Britney Spears: A Case Of Disability Rights

It has been a difficult 13 years for pop singer Britney Spears. In early 2008, after a high-profile divorce and subsequent custody battle, along with erratic public behaviour and two involuntary psychiatric holds, Spears’ father Jamie petitioned the court for an emergency temporary conservatorship. Courts will grant a conservatorship for individuals when they are deemed to be unable to make their own decisions due to mental illnesses. However, this legal agreement---which prevented Spears from controlling her own estate, financial affairs, and many aspects of her personal life---became permanent later that year.

Spears did not publicly comment on the situation for a decade, but gradually reports began to appear in the media that she was deeply unhappy. Although a conservatorship is put into place to protect vulnerable individuals from harm, Spears claims that her father has used the conservatorship as “an oppressive and controlling tool against her.”

In 2021, several documentaries were released that indicated how much Spears had been suffering under this legal arrangement. Allegations were made that not only had Jamie Spears been taking advantage of his daughter’s finances but also that he controlled nearly every aspect of her personal life, from forcing her to perform when sick, to keeping her under surveillance, cutting her off from her friends, and requiring any men that she befriended to sign non-disclosure agreements. Court documents show Spears had been asking the court for years to remove her father from conservatorship, claiming he abused his power.

On Wednesday, September 29, 2021, a judge approved Spears’ request to suspend her father’s role as her conservator. This comes on the heels of her father’s August petition to dissolve the conservatorship. On November 12, a hearing will take place to review the suspension and the petition to end the conservatorship.

For disability advocates like attorney Haley Moss, these recent events have been significant and positive. In an editorial on, Moss explains how conservatorships and guardianships cause people to “lose a wide variety of their civil rights” and details how it can be “incredibly difficult” to get released from them. Moss laments that “disabled people’s desires are often ignored because courts have declared them incompetent to make their own decisions and almost always assume the guardians know the disabled people’s needs better.”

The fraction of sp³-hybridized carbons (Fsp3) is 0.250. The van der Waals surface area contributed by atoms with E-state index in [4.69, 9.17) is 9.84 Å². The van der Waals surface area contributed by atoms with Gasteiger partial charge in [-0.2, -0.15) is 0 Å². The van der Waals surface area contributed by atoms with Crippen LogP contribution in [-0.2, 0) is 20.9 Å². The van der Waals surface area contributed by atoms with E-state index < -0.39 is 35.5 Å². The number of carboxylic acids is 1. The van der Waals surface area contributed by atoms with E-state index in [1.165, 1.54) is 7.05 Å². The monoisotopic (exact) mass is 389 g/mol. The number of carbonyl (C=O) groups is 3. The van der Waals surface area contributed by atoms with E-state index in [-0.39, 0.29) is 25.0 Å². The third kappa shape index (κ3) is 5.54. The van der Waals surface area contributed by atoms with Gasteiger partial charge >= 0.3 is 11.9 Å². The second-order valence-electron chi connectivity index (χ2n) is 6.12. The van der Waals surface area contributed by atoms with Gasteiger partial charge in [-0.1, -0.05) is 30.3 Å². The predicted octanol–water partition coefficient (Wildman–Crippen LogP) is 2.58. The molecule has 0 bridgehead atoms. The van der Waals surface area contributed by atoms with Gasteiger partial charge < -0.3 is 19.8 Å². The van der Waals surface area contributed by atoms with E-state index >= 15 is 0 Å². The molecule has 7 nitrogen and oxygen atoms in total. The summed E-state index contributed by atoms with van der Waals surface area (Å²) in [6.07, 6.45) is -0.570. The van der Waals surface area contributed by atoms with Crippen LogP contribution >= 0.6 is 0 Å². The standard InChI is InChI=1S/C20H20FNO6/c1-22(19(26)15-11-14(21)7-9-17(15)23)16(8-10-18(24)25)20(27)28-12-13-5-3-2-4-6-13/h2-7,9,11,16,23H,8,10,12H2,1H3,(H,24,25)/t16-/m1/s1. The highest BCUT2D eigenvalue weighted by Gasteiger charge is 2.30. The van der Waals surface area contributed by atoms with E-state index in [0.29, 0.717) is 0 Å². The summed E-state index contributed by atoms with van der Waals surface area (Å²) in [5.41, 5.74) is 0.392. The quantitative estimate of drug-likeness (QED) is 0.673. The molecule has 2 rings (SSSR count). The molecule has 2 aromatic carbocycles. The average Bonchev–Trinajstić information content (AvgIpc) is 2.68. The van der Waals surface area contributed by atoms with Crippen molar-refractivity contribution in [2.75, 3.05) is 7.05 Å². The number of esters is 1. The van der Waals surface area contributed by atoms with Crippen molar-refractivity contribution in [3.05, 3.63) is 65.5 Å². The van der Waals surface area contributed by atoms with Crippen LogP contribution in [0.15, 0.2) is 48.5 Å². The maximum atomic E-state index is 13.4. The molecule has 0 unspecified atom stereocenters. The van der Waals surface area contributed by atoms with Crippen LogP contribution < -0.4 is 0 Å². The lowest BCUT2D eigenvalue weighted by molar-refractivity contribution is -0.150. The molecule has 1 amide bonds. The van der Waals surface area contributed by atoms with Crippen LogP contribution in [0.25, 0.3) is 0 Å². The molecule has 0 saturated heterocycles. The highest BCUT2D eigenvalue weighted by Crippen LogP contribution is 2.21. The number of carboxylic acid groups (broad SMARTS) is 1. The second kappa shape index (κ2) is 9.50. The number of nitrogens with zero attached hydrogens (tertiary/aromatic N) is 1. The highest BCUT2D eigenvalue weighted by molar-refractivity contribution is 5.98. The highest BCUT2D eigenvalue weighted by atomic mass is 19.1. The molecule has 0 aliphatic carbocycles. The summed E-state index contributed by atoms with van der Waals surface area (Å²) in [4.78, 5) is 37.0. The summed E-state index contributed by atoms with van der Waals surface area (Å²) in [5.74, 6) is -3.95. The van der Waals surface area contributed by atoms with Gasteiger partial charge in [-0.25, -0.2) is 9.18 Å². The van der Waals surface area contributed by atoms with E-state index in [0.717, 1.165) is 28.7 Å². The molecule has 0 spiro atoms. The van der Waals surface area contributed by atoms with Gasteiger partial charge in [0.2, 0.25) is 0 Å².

Moss finds it “encouraging” that public discussion of this flawed system is important, but emphasizes that “self-advocacy” is even more important, arguing that disabled people should be able to communicate their own “needs, wants, and desires.” While seeking mental health treatment was the right thing for Britney Spears to do, Moss argues that “losing her civil rights didn’t have to happen, nor should it continue to happen to people with disabilities.”People with disabilities have enough challenges navigating treatment; they should not also be prevented from accessing education about their own rights. If you are dealing with a disability, whether it is for mental health reasons or not, you have the right to be treated with compassion. If you are struggling with a disability and you have had a long-term disability benefits claim denied by your insurance company, you deserve to be heard and you should fight for your rights. Call Share Lawyers and we will help you get the long-term disability benefits you deserve. The disability lawyers at our disability law firm have the experience to help you get the benefits that you need. We offer a free consultation so that you can find out your options.

If you have had your claim for long-term disability denied, contact the long-term disability insurance lawyers at Share Lawyers. Our experienced team of long-term disability (LTD) lawyers can help. We have recently settled cases against Canada Life, Desjardins, Manulife, RBC Insurance, Sun Life, and many more. We offer free consultations and there are no fees unless we win your case. Find out if you have a disability case.

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